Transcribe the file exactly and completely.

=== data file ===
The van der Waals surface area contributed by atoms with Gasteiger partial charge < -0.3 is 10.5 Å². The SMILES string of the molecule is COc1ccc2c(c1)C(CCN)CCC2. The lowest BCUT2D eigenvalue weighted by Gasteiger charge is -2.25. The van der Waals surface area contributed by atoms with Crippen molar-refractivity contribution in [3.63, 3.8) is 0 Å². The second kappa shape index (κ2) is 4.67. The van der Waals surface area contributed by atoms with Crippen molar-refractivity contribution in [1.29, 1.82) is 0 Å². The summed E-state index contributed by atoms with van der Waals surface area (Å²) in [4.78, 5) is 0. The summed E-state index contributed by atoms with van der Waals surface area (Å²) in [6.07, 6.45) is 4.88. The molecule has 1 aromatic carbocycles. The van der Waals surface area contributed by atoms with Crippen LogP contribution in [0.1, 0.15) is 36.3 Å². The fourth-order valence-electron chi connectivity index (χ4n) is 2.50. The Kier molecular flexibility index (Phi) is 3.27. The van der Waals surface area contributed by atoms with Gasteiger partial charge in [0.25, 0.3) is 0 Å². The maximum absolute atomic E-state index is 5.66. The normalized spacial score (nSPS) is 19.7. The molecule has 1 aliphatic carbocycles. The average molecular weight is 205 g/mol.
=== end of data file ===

The van der Waals surface area contributed by atoms with Gasteiger partial charge < -0.3 is 10.5 Å². The SMILES string of the molecule is COc1ccc2c(c1)C(CCN)CCC2. The lowest BCUT2D eigenvalue weighted by Gasteiger charge is -2.25. The van der Waals surface area contributed by atoms with Crippen molar-refractivity contribution in [3.63, 3.8) is 0 Å². The second kappa shape index (κ2) is 4.67. The van der Waals surface area contributed by atoms with Crippen molar-refractivity contribution in [1.29, 1.82) is 0 Å². The summed E-state index contributed by atoms with van der Waals surface area (Å²) in [4.78, 5) is 0. The summed E-state index contributed by atoms with van der Waals surface area (Å²) in [6.07, 6.45) is 4.88. The molecule has 1 aromatic carbocycles. The van der Waals surface area contributed by atoms with Crippen LogP contribution in [0.1, 0.15) is 36.3 Å². The fourth-order valence-electron chi connectivity index (χ4n) is 2.50. The Kier molecular flexibility index (Phi) is 3.27. The van der Waals surface area contributed by atoms with Gasteiger partial charge in [0.25, 0.3) is 0 Å². The maximum absolute atomic E-state index is 5.66. The normalized spacial score (nSPS) is 19.7. The molecule has 1 aliphatic carbocycles. The average molecular weight is 205 g/mol.